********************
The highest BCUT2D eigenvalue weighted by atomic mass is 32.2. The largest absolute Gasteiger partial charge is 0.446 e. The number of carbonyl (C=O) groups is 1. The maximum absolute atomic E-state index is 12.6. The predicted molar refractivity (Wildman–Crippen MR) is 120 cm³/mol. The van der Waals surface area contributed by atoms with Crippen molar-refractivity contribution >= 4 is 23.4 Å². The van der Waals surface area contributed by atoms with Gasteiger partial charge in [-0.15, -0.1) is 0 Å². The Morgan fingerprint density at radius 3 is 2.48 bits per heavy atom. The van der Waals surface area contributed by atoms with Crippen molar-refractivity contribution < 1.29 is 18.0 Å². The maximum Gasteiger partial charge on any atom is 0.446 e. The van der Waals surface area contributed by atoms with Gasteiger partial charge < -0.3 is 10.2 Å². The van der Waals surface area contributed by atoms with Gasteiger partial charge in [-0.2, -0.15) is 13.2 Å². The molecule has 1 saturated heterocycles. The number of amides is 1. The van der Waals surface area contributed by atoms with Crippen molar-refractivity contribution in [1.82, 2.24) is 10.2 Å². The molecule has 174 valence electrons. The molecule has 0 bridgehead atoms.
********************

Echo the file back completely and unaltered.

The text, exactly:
The highest BCUT2D eigenvalue weighted by atomic mass is 32.2. The largest absolute Gasteiger partial charge is 0.446 e. The number of carbonyl (C=O) groups is 1. The maximum absolute atomic E-state index is 12.6. The predicted molar refractivity (Wildman–Crippen MR) is 120 cm³/mol. The van der Waals surface area contributed by atoms with Crippen molar-refractivity contribution >= 4 is 23.4 Å². The van der Waals surface area contributed by atoms with Gasteiger partial charge in [-0.15, -0.1) is 0 Å². The Morgan fingerprint density at radius 3 is 2.48 bits per heavy atom. The van der Waals surface area contributed by atoms with Crippen molar-refractivity contribution < 1.29 is 18.0 Å². The maximum Gasteiger partial charge on any atom is 0.446 e. The van der Waals surface area contributed by atoms with Gasteiger partial charge < -0.3 is 10.2 Å². The van der Waals surface area contributed by atoms with Gasteiger partial charge in [-0.2, -0.15) is 13.2 Å². The molecule has 1 saturated heterocycles. The number of amides is 1. The van der Waals surface area contributed by atoms with Crippen molar-refractivity contribution in [1.82, 2.24) is 10.2 Å². The molecule has 174 valence electrons. The molecule has 0 bridgehead atoms.